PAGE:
Identity Trend 8: Personalization and Context

This post is the eighth in a series of eleven posts I am writing about key trends in the Identity Management industry.

Much of the work I have been doing with Sun Microsystems during the past year has been focused on how to leverage Identity to enhance personalization of user experience across multiple “screens of your life.”  Project Destination, a Sun initiative which I lead, is all about enhancing online user experience through “Identity-enabled Service Orchestration and Delivery.”

Personalization increases the value of online user experience by presenting relevant content to a specific user at a particular time and tailoring the user experience  to fit what a user is doing at that time.  An effective combination of Identity and Context is essential for personalization.

Context refers to the idea that computer systems and networks can both sense and react based on their environment. For example, devices may have information about the circumstances under which they are able to operate and based on rules, or an intelligent stimulus, react accordingly.  Context is not simply a state, but part of a process in which users are intimately involved and user interfaces are adapted in real time to accommodate changes in user or system context. For example, a context aware mobile phone may know that it is currently in the meeting room, and that the user has sat down. The phone may conclude that the user is currently in a meeting and reject any unimportant calls. Context-aware systems are concerned with the acquisition of context, the abstraction and understanding of context, and application behavior based on the recognized context. Context awareness is regarded as an enabling technology for ubiquitous computing systems.  The Wikipedia article, “Context Awareness,” provides more details and valuable links to material on the subject.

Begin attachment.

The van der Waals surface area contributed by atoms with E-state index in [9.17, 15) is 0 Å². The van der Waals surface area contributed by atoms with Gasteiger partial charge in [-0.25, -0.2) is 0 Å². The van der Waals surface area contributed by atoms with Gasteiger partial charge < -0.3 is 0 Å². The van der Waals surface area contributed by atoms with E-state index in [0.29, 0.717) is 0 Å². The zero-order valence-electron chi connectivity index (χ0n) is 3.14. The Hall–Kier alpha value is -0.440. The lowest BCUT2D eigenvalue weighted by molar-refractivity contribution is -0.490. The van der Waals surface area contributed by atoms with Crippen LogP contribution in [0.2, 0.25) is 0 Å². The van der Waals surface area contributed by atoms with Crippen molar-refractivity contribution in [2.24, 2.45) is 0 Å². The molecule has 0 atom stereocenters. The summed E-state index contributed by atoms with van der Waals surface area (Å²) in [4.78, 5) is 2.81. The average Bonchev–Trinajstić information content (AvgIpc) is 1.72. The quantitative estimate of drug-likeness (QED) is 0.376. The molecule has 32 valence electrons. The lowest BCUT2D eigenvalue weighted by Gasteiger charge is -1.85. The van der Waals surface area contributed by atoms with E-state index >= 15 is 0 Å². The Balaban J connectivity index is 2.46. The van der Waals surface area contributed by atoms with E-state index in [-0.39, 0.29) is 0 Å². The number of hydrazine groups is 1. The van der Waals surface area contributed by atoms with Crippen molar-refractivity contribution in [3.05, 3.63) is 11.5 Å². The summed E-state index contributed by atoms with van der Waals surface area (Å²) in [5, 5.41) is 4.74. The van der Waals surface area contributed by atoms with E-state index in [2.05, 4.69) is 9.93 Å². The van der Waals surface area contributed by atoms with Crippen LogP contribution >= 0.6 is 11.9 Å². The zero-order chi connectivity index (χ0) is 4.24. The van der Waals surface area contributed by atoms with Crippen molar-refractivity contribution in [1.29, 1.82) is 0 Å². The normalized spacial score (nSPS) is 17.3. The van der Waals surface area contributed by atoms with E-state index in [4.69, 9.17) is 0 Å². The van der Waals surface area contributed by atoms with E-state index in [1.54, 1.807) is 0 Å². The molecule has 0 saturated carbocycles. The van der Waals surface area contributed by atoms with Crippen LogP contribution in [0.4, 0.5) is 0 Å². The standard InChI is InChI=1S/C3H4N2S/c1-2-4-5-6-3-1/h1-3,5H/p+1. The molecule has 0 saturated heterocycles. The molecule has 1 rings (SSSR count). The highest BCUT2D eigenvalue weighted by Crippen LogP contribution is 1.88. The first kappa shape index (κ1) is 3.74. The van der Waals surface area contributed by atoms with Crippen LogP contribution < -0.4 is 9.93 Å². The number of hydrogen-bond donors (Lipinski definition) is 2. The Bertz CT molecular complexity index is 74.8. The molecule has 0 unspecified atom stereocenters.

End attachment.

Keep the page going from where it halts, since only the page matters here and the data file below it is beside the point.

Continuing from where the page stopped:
The emergence of Context as a key component of personalization will likely accelerate as service providers seek to answer demand for the delivery of identity-enabled, highly personalized, blended services to subscribers of modern networks.

imageCombining a third element, “Preference,” will enable further personalization.  In a blog post entitled, “Identity, Context, Preference and Persona,” I proposed that the concept of persona is best understood as the intersection of three elements: 

  • Identity = who I am
  • Context = what I am doing
  • Preference = what I want
  • Persona is not just a partial projection of one's identity.  It must take into account the context in which a person exists at the moment, and the preferences the person makes relative to that particular situation. Personalization of a product or service must be synchronized with the persona of a person at any relevant point in time - his or her current persona.